Donor Cultivation Cycles: Major Gifts and Annual Giving

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Every nonprofit organization seeks to build relationships with people who share their vision and want to help carry out their work. By the same token, nonprofit development officers and volunteer fundraisers are keen to understand how to drive increased donor engagement to catalyze their organization’s mission. A solid method for a successful outcome is to follow a Donor Cultivation Cycle. 

In this article, we focus on two important types of Donor Cultivation Cycles: Major Gifts and Annual Giving. These cycles are often used simultaneously, but with varying prospect segments. Using these cycles will help organizations sustain and increase philanthropic support and cultivate repeat donors to become major funders over time.

What is a Donor Cultivation Cycle?

A Donor Cultivation Cycle gives structure to nurturing relationships between an organization and potential donors and helps systemize the solicitation of an individual or group of donors for philanthropic support. 

What are the Benefits of a Donor Cultivation Cycle?

Stability and Consistency. The time you dedicate to following a Donor Cultivation Cycle will help sustain the connections between your organization and your donors. Each time a donor “moves” through the cycle, you enhance their alignment with your organization’s mission and deepen their commitment to your impact. Over time, the goal is for donors to become consistent and visionary partners.

Timing. Understanding when and how to solicit gifts (and knowing how much to ask for) is the primary benefit of investing time into each step in the Donor Cultivation Cycle. Laying out a plan for each prospective donor will help you identify and leverage the most effective timing and ask amount for solicitation. 

Staff and Board Engagement. Aligning your board members, staff, and volunteers around your Donor Cultivation Cycle will arm everyone who helps fundraise with consistent messaging, goals, and milestones to guide relationship-building with donors and prospects.

Donor Engagement. Nurturing individual donors and showing your organization’s appreciation through communications, recognition, events, and one-on-one meetings leads to growth in their personal involvement and the likelihood of repeat giving.  

Donor Retention. Finding new donors is a necessary part of development work as donors lapse and new people wish to support your work, but it can take two to three times the amount of time and effort to secure new donors as compared to retaining donors. Calculate your donor retention rate by dividing the number of repeat donors this year by the total number of donors from the previous year. A drop in donor retention rate year over year can impact overall funds raised. 

Comparing Donor Cultivation Cycles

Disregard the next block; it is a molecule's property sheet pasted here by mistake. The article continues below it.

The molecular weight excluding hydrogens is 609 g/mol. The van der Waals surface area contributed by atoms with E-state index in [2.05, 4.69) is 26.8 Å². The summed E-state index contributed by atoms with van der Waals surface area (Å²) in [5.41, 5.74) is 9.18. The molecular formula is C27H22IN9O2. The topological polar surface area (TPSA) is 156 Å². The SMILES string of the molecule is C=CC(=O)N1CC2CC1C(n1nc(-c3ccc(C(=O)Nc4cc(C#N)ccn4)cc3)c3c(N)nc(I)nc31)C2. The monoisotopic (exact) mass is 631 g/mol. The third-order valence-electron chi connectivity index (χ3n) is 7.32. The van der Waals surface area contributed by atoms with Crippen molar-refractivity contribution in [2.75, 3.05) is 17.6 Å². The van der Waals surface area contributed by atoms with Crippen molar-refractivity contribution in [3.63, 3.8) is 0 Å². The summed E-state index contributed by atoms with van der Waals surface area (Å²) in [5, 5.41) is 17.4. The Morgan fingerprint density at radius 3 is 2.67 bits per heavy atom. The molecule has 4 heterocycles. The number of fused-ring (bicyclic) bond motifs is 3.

While there are similarities in the steps to raising dollars for major gifts and annual giving, the type of gift, giving cycle stages, and timelines are slightly different. Major gifts have a longer time horizon, whereas annual gift appeals must be concise to ensure the prospect connects and wants to give back during a specific timeframe. 

Download the Major Gifts Vs Annual Giving Donor Cultivation Comparison Chart

Major Gifts – Major gifts are philanthropic contributions that match the passion of a donor to a strategic initiative that is designed to move an organization toward its vision. Examples of major gifts include funding for construction, program expansion, or special equipment. A major gifts program builds connections with people who have the desire and ability to give at higher levels. 

Every organization sets different thresholds for the definition of what qualifies as a “major gift” based on the size and budget of their organization. A major gift could be $1,000 and above for one organization, and $50,000 or above paid out over three to five years for another. The throughline is that a major gift reflects meaningful philanthropy derived from thoughtfully cultivated relationships. 

A word of caution: When your attention is pulled to major gifts and other special campaigns, don’t forget your annual needs and your smaller donors. The annual operating campaign is the lifeblood of your nonprofit.

Annual Giving – Annual gifts are one-time contributions that fund operations, typically in the form of an annual fund. Annual giving is often the entry point to a donor’s philanthropic engagement with your organization. Annual donors are often an organization’s most committed supporters and can be the basis for future major gifts when cultivated and stewarded properly. Annual giving strategies are typically multi-channel (email, social media, direct mail, phone calls, etc.) and focus on reacquiring past donors and acquiring new donors to build a consistent and strong base of funding support. 

Where Outside Expertise Can Help

The CFA team helps clients work through the full spectrum of the Major Gifts Cultivation Cycle and the Annual Giving Cultivation Cycle, including segmenting and qualifying your donor pool to ensure you know which prospect falls into which category. 

When to Implement a Donor Cultivation Cycle

It’s never too early or too late to implement both cultivation cycles into your nonprofit development function. We hope the ideas above have helped you understand the process. 

Please contact us at Creative Fundraising Advisors if we can help you get started today.